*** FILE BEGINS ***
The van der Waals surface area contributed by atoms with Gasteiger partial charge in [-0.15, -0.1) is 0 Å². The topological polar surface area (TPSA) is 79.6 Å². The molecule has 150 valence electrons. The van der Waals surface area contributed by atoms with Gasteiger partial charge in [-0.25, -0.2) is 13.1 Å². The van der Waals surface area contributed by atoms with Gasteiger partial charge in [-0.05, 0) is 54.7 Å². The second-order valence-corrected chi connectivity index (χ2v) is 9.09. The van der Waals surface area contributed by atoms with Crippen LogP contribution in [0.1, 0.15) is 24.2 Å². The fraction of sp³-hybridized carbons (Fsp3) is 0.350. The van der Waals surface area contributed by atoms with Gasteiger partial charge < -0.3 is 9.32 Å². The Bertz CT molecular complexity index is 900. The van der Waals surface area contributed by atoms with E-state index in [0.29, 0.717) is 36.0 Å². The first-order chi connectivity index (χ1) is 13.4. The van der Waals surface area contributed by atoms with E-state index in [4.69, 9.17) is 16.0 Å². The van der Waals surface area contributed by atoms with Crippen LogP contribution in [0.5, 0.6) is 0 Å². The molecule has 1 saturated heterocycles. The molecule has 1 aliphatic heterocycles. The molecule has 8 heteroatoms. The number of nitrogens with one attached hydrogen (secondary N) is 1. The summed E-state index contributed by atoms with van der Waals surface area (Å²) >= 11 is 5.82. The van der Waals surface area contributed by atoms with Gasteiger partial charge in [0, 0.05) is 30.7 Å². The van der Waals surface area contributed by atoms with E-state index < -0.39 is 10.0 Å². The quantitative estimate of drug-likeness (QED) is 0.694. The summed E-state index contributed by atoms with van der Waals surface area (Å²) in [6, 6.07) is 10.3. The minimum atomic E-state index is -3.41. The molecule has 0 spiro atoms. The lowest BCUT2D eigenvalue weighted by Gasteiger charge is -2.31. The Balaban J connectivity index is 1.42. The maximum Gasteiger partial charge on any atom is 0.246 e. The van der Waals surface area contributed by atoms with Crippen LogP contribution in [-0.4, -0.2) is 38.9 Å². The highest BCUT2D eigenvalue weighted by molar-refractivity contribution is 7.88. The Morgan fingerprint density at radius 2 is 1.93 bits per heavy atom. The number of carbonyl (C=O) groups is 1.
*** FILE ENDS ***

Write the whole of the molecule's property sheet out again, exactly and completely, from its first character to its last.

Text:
The van der Waals surface area contributed by atoms with Gasteiger partial charge in [-0.15, -0.1) is 0 Å². The topological polar surface area (TPSA) is 79.6 Å². The molecule has 150 valence electrons. The van der Waals surface area contributed by atoms with Gasteiger partial charge in [-0.25, -0.2) is 13.1 Å². The van der Waals surface area contributed by atoms with Gasteiger partial charge in [-0.05, 0) is 54.7 Å². The second-order valence-corrected chi connectivity index (χ2v) is 9.09. The van der Waals surface area contributed by atoms with Crippen LogP contribution in [0.1, 0.15) is 24.2 Å². The fraction of sp³-hybridized carbons (Fsp3) is 0.350. The van der Waals surface area contributed by atoms with Gasteiger partial charge < -0.3 is 9.32 Å². The Bertz CT molecular complexity index is 900. The van der Waals surface area contributed by atoms with E-state index in [0.29, 0.717) is 36.0 Å². The first-order chi connectivity index (χ1) is 13.4. The van der Waals surface area contributed by atoms with E-state index in [4.69, 9.17) is 16.0 Å². The van der Waals surface area contributed by atoms with Crippen LogP contribution in [0.5, 0.6) is 0 Å². The molecule has 1 saturated heterocycles. The molecule has 1 aliphatic heterocycles. The molecule has 8 heteroatoms. The number of nitrogens with one attached hydrogen (secondary N) is 1. The summed E-state index contributed by atoms with van der Waals surface area (Å²) >= 11 is 5.82. The van der Waals surface area contributed by atoms with Gasteiger partial charge in [0, 0.05) is 30.7 Å². The van der Waals surface area contributed by atoms with E-state index < -0.39 is 10.0 Å². The quantitative estimate of drug-likeness (QED) is 0.694. The summed E-state index contributed by atoms with van der Waals surface area (Å²) in [6, 6.07) is 10.3. The minimum atomic E-state index is -3.41. The molecule has 0 spiro atoms. The lowest BCUT2D eigenvalue weighted by Gasteiger charge is -2.31. The Balaban J connectivity index is 1.42. The maximum Gasteiger partial charge on any atom is 0.246 e. The van der Waals surface area contributed by atoms with Crippen LogP contribution in [-0.4, -0.2) is 38.9 Å². The highest BCUT2D eigenvalue weighted by molar-refractivity contribution is 7.88. The Morgan fingerprint density at radius 2 is 1.93 bits per heavy atom. The number of carbonyl (C=O) groups is 1.